Finance professionals challenged to help fight corporate corruption and state capture

South Africa is in a moral crisis, and doing something about it will take courage, says Athol Williams.

Poet, author and strategist Athol Williams delivered a strong message to finance professionals during his keynote address on the second day of the 2019 Finance Indaba in Sandton. He challenged the audience to consider what they could do in their own situations to stem the tide of corruption.

“I believe we’re in a moral moment, a moral crisis and that requires some very serious action and response from finance professionals,” he said. Referring to companies implicated in state capture, he asked the audience, “If you worked for one of those companies, what would you do? What have you been doing? Some of us do work at those companies, or for companies where similar things are happening, and we need to think about what we are doing about what’s going on around us.”

Athol made the point that most people would consider themselves ethical because they are not perpetrating wrongful acts.

“We’re not scheming to swindle customers or cook the books. The problem is, there are other ways we can be unethical. These could be as collaborator, bystander or the beneficiary of wrongful acts. You don’t have to be a perpetrator.”

Athol acknowledged that the stakes were high, that to stand up and speak out against corruption wasn’t easy, or without costs. “It’s uncomfortable to sit in the boardroom or exco meeting and speak up,” he said. “Most of us are prepared to do the right thing until our bonus is at stake, our career prospects, our job, our family’s livelihood. Other people might lose jobs. Some might even have their lives threatened.

“There’s also self-doubt in play – who am I to judge what’s right or wrong? We tell ourselves that every company is doing some of this dodgy stuff. In many ways, inaction is understandable and even reasonable.”

He argued, however, that what was happening in South Africa, was precisely because so many people are acting in an understandable, reasonable way. 

Athol drew on his own experience at Bain & Co., speaking publicly for the first time about this recent return to the company after having left his position as a partner there in 2010. Many, he said, had questioned why he’d chosen to rejoin a company when it was being accused of masterminding the destruction of Sars.

As the Nugent Commission investigated, Athol was intricately involved with helping Judge Nugent to get to the bottom of what had transpired at Bain, and returned to the company thereafter, first as an advisor, and later as a partner.

“I believe the criminal justice system should continue,” Athol explained, “but that’s not enough. Companies need to make amends for harm they caused, and I decided to put my credibility on the line to help them to do that.”

What he got for “running towards the fire” was major pushback. He was called morally bankrupt, some asked how they could take him seriously as an academic lecturing about ethics, some said he shouldn’t be given a public platform to talk about governance, and one person suggested he should be jailed.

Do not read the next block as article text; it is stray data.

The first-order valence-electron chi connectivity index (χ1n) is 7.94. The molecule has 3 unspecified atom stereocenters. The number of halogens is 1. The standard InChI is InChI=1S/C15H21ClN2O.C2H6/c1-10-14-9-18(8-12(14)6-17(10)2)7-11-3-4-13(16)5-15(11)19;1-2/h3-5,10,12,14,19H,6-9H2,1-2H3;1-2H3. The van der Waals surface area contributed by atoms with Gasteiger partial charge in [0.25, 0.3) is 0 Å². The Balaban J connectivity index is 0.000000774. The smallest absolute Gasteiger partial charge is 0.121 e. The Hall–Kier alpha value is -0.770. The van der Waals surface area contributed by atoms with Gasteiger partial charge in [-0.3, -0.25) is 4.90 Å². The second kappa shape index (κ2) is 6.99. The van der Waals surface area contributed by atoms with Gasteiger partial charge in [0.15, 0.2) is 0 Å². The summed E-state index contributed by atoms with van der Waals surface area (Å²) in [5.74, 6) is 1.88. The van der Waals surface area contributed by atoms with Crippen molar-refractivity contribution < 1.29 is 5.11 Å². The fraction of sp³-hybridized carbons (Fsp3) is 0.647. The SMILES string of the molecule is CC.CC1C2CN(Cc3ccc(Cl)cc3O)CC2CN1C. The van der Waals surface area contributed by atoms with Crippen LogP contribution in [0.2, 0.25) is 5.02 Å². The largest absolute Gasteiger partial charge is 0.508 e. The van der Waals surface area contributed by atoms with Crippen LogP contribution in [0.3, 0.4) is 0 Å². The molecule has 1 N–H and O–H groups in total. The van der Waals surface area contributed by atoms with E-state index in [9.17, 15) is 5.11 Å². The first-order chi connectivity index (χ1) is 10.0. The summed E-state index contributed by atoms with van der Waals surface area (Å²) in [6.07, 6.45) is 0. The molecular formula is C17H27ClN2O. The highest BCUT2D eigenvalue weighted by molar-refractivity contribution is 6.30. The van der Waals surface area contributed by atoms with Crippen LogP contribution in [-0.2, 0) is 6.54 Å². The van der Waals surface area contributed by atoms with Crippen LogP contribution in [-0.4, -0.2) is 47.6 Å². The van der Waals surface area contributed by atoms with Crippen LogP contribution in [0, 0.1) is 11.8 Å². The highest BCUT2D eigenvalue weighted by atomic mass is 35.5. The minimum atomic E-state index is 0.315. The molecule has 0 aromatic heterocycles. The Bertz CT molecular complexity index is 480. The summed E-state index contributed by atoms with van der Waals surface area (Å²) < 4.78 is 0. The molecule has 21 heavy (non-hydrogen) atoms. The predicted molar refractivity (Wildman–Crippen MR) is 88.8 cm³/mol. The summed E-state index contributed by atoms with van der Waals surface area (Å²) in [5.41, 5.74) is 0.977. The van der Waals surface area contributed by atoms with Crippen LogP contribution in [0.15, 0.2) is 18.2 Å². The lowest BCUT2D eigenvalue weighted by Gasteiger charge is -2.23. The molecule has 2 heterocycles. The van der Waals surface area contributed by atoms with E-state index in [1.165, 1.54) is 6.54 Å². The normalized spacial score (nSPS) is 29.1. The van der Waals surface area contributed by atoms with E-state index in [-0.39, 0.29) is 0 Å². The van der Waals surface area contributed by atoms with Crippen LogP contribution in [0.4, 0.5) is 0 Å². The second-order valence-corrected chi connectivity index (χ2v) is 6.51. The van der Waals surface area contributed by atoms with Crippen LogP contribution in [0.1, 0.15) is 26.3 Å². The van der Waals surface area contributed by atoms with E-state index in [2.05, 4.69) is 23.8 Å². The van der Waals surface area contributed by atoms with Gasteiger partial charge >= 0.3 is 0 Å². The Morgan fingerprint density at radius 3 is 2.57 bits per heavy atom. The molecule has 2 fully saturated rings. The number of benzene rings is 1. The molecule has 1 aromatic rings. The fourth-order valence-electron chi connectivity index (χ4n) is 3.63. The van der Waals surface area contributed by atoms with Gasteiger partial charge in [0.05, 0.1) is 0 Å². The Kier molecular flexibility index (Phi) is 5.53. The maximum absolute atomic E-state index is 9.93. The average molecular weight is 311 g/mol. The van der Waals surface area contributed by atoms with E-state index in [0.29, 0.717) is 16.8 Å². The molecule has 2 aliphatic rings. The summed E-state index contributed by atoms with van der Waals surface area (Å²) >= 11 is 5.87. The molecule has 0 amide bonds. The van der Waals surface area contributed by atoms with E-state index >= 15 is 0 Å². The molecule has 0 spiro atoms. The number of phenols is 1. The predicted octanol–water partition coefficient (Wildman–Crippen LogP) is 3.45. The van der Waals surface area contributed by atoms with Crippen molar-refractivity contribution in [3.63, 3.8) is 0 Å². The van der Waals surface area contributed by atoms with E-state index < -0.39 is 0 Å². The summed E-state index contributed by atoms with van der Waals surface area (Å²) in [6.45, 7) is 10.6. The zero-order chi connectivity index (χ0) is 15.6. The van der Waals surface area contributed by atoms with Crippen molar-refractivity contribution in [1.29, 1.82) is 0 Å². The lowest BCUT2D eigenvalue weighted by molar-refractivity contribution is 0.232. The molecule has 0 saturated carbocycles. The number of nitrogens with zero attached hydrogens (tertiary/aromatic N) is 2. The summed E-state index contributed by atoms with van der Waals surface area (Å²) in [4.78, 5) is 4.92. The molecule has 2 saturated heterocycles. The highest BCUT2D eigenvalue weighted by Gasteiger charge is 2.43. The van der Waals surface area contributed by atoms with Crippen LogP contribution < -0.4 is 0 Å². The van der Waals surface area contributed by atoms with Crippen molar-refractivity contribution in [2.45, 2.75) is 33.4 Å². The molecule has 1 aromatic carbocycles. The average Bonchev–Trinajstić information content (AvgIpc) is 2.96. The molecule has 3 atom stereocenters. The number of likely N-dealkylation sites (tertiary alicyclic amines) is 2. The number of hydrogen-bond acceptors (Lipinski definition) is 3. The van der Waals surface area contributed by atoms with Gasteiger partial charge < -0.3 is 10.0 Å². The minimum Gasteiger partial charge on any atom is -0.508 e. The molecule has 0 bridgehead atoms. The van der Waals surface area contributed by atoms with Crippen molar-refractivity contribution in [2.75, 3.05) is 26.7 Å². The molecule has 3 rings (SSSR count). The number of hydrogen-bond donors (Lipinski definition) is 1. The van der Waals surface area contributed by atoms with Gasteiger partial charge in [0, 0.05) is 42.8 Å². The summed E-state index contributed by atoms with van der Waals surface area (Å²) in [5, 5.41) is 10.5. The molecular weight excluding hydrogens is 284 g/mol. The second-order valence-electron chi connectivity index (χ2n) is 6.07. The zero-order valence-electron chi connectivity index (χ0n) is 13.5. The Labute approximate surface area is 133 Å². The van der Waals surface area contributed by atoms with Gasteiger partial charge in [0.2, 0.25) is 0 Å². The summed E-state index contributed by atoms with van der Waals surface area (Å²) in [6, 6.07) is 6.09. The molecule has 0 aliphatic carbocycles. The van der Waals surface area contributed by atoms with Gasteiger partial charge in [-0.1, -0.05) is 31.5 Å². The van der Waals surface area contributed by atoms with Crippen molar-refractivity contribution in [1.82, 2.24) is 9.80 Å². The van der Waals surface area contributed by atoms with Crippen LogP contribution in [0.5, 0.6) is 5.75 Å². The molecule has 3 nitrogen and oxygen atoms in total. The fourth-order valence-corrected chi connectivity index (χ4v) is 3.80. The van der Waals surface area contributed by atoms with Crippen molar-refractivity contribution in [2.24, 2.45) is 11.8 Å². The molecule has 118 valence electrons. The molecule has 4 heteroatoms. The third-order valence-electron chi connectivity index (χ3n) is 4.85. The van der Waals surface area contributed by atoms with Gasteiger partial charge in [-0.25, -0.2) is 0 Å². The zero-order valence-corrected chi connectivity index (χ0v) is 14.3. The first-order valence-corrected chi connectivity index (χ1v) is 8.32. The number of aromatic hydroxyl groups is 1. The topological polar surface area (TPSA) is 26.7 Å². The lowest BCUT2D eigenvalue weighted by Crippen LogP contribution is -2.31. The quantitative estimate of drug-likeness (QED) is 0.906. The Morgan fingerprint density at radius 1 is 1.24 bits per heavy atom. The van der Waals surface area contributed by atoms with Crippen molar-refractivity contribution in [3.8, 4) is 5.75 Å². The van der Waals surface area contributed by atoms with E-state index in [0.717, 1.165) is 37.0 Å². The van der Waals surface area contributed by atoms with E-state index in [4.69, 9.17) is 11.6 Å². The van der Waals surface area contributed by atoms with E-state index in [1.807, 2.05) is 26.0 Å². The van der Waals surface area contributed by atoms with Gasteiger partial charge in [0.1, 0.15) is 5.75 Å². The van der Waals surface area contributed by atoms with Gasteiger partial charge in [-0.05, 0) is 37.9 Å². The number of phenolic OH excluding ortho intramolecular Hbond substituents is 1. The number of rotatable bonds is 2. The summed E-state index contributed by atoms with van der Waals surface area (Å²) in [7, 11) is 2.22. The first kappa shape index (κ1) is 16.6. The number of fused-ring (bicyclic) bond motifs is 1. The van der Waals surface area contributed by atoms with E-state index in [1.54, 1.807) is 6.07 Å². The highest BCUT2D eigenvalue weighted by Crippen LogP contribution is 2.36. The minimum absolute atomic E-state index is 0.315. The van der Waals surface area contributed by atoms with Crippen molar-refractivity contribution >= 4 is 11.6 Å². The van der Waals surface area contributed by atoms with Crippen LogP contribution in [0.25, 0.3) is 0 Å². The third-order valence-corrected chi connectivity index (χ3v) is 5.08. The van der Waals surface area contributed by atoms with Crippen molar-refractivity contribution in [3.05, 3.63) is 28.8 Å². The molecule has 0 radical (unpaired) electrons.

“People threatened me or refused to take my meetings, and the entire remedy plan fell flat because no one would engage with me. Public officials pointed me out as the face of corruption in corporate South Africa.”

All of which is why, said Athol, he understands why most people don’t want to stand up and speak out. “Why would you, if this is going to be your experience of trying to do the right thing?”

He suggested that there were a few things finance professionals could do to ensure that whistle-blowers felt supported when they spoke up, and to create a platform for more people to stand up for good ethics in business:
1. Co-ordinate, instead of sitting alone at your desk wondering what to do. Professional bodies could provide a safe space for whistle-blowers, for example, and finance managers could co-ordinate internally.
2. Ensure you know where whistle-blower reports go to in your organisation, so that they go to an independent person – not the person committing the crime.
3. Investigate how the follow-up is tracked and what happens after an initial report is filed.
4. Provide support for whistle-blowers, who often put their entire personal and professional lives at risk in speaking out.

He also announced his resignation from Bain & Co. to the Finance Indaba audience, saying he was leaving for two reasons – the danger and pressure he was facing, as well as his belief that the organisation was still withholding, and “by my measure of full revelation, not doing what they need to do for South Africa”.

He concluded:

“Unco-ordinated, self-interested acts are what keep corruption going. Do this for the sake of what’s right for our country. We have to be co-ordinated and selfless. What are you going to do?”